by Pete Bodo
The fiery responses to the men's Hot. . .or Not? post suggest that we've found a fun, somewhat novel way to look at the players as they prepare for the first Grand Slam tournament of the year. I also realize that I'd better restate the chili pepper concept here, as so many readers took the ratings as either a comparative exercise, or some sort of overarching judgement of the players in question. So let me repeat:
Each player is assigned one to five chili peppers to denote his or her degree of "hotness." This rating is relative, not comparative. In other words, just because two players have the same rating, it doesn't mean they have an equal chance to win the tournament, or are competing at the same level. It's just an attempt to quantify the state of each individual's game at this moment in time as the first major of the year looms.
So let's break out the chilis for the WTA Top 10:
As if it isn't bad enough to have Petra Kvitova breathing down her neck, endangered and still-Slamless Wozniacki (yes, Generalissimo Franco is still dead) suffered a wrist injury that brought her to tears in her third-round loss to Angiezska Radwanska in Sydney. Wozniacki left the court at the mega-tune-up yesterday with her wrist strapped and her chances to start at the Australian Open in jeopardy. You don't have to be a cynic to mutter, "Why am I not surprised?" Wozniacki did very little to protect her top-ranking toward the end of last year, and Kvitova's win over the Dane in the Hopman Cup seems an omen. It's hard not to deduce that the wheels are falling off for Wozniacki.
Are we looking at the female Novak Djokovic here? Maybe not. But at this stage, a consistent, reliable, uncontested WTA No. 1 would be a novel development. Kvitova is just 21, and she's still given to losing the plot in her matches. But she's also shown an ability to get back on track before it's too late, and her strong finish in 2011 suggests that she's maturing by leaps and bounds. Everyone on earth is jumping on the bandwagon, which is irritating to some, but the WTA is dying for a heroine, and Kvitova is the only contender who doesn't have "issues," ranging from injury to age to an inability to win the big ones. No question about it: Kvitova has the momentum.
Azarenka hasn't lost a set at Sydney, where she's posted back-to-back wins over former Caroline Wo, er, former No. 1 Jelena Jankovic and tough-out Marion Bartoli. So how come this model of consistency gets just four peppers? Well, there's that element of doubt that every player who hasn't won a major must live with, and after each passing year that has to be ingrained in Azarenka. Her game is in good order, but she hasn't provided enough data this year to dispel the suspicion that she's the new Elena Dementieva.
Forget that No. 4 ranking. Sharapova hasn't played a competitive match since the WTA Championships, where she was sub-par—presumably because of an ankle injury. The feeling here is that she's not the kind of player who can go in cold and produce her A-game. Unless she's sandbagging, she'll do well just to produce a B, C, or G game as she begins a new year.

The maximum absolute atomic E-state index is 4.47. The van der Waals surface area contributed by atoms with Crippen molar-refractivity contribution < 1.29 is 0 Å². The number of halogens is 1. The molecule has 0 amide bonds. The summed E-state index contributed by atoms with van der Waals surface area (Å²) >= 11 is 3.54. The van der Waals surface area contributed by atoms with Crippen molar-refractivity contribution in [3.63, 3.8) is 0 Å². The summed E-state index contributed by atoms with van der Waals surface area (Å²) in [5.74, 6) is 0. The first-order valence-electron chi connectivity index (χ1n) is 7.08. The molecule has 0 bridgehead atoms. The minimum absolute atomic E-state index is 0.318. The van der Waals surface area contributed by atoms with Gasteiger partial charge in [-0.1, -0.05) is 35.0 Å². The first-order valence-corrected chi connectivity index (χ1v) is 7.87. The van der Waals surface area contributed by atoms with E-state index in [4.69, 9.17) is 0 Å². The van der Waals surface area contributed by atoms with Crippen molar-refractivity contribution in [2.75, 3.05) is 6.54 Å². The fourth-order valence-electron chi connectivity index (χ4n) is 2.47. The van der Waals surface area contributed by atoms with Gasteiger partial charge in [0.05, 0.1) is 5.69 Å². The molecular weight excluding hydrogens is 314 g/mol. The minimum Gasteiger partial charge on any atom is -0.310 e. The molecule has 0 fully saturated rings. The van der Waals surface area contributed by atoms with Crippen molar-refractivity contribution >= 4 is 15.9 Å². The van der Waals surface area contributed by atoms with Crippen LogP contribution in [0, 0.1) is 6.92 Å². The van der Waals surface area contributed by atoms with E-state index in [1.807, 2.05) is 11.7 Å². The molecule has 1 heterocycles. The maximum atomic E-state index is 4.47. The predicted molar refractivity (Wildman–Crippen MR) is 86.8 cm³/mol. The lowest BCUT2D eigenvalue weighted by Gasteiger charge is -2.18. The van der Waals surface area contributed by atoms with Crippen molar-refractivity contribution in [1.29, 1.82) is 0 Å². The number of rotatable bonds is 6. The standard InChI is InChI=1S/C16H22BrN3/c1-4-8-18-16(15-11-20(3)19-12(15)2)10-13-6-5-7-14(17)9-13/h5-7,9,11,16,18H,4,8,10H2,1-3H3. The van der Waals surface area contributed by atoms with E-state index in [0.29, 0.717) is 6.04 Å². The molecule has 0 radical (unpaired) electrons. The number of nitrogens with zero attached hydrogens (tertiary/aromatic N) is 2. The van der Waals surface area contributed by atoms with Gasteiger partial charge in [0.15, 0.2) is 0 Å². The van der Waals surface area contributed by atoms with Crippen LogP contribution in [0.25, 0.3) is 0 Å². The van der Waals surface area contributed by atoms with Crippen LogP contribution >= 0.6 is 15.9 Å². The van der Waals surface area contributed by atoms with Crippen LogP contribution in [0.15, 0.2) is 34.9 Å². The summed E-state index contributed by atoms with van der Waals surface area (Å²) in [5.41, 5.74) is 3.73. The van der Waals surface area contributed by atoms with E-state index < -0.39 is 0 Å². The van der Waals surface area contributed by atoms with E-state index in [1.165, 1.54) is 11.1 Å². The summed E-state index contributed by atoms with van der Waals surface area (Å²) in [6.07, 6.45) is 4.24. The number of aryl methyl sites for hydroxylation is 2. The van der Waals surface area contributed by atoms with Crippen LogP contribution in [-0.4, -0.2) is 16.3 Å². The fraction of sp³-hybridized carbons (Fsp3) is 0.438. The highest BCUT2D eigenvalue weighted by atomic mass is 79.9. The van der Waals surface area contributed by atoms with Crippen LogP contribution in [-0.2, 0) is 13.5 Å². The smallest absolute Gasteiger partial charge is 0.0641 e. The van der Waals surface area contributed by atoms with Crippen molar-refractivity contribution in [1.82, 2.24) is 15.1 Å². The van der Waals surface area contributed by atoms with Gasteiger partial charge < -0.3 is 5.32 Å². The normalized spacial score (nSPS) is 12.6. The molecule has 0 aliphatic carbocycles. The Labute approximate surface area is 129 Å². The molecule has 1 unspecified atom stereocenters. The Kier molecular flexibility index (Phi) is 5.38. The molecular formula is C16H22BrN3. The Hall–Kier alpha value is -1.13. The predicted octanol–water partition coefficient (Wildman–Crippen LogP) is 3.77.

Stop the presses! Li is in the semis of a tournament that isn't a Grand Slam event. Whenever the reigning French Open champ survives a round or two at a sub-Slam event, it's time to take notice. Given her track record at the Australian Open, where she gave Kim Clijsters all she could handle in last year's final, Li's competence in Sydney is an encouraging sign.
Stosur has been as far as the fourth round of the Australian Open just twice in her career; she's Australia's version of Amelie Mauresmo, the former No. 1 who was a threat at every Grand Slam but the one played in her homeland. Nothing about Stosur's results this year suggests that she'll go deep into the second week Down Under. Stosur lost to Iveta Benesova in her second match at Brisbane, and she lost to Francesca Schiavone in the first round at Sydney. Granted, that's a tough opener, but it has to leave Stosur feeling under duress as she prepares to meet the expectations of her countrymen.
The former No. 2 has something in common with Stosur: She had a daunting first-round match at Sydney event. And, like Stosur, Zvonareva lost—to Sventlana Kuznetsova. Actually, she got crushed, 6-1, 6-2, which over time may be seen as yet another incremental step down from the standard she established with her career-high year of 2010, when she was in two Grand Slam finals. Historically, Zvonareva has been good Down Under (two semis in the last three years). But right now her momentum seems to be going in the wrong direction.
She finished last year on fire, with back-to-back wins at Tokyo and Beijing. She likes outdoor hard courts, and has just beaten Wozniacki at Sydney to set up a semifinal match with Azarenka. Radwanska is steady, and seemingly ready to serve as a roadblock to anyone who would fancy herself the champion of Australia.
Does anyone personify the concept of hanging in there better than Bartoli? She played her heart out last year, and got off to a good start this year, losing to Azarenka in the quarterfinals of Sydney. Give her credit—she plays hard and often, and always stays within striking distance of the top players.
No. 10 Andrea Petkovic (none)
Petkovic had postioned herself to make a run in 2012, but sustained a stress fracture in her back that will keep her off the tour for six to eight weeks. In her two events this year, she lost in the quarterfinals at Brisbane to surprise winner Kaia Kanepi and in the second round at Sydney (ed. note: corrected from original). But it's all academic now.